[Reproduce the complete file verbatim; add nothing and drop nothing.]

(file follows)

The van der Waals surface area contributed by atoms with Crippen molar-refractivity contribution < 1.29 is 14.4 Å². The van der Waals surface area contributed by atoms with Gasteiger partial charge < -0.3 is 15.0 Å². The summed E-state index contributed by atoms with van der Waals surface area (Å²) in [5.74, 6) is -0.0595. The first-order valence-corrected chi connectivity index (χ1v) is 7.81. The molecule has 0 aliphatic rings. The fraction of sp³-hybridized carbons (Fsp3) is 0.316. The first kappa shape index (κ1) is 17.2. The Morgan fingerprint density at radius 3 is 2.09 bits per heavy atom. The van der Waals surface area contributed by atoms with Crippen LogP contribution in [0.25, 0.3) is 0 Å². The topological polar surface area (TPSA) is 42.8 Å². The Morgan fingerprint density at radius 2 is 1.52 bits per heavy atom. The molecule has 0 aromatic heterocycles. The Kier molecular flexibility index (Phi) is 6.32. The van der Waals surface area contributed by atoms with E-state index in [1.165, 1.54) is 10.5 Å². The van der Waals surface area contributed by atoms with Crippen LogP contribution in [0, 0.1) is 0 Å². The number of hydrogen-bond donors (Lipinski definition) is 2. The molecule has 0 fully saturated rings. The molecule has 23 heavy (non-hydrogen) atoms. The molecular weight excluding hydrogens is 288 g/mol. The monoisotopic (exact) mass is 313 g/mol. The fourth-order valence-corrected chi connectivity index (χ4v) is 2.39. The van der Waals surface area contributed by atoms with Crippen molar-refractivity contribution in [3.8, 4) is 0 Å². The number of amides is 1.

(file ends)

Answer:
The van der Waals surface area contributed by atoms with Crippen molar-refractivity contribution < 1.29 is 14.4 Å². The van der Waals surface area contributed by atoms with Gasteiger partial charge < -0.3 is 15.0 Å². The summed E-state index contributed by atoms with van der Waals surface area (Å²) in [5.74, 6) is -0.0595. The first-order valence-corrected chi connectivity index (χ1v) is 7.81. The molecule has 0 aliphatic rings. The fraction of sp³-hybridized carbons (Fsp3) is 0.316. The first kappa shape index (κ1) is 17.2. The Morgan fingerprint density at radius 3 is 2.09 bits per heavy atom. The van der Waals surface area contributed by atoms with Crippen LogP contribution in [0.25, 0.3) is 0 Å². The topological polar surface area (TPSA) is 42.8 Å². The Morgan fingerprint density at radius 2 is 1.52 bits per heavy atom. The molecule has 0 aromatic heterocycles. The Kier molecular flexibility index (Phi) is 6.32. The van der Waals surface area contributed by atoms with E-state index in [1.165, 1.54) is 10.5 Å². The van der Waals surface area contributed by atoms with Crippen LogP contribution in [0, 0.1) is 0 Å². The number of hydrogen-bond donors (Lipinski definition) is 2. The molecule has 0 fully saturated rings. The molecule has 23 heavy (non-hydrogen) atoms. The molecular weight excluding hydrogens is 288 g/mol. The monoisotopic (exact) mass is 313 g/mol. The fourth-order valence-corrected chi connectivity index (χ4v) is 2.39. The van der Waals surface area contributed by atoms with Crippen molar-refractivity contribution in [3.8, 4) is 0 Å². The number of amides is 1.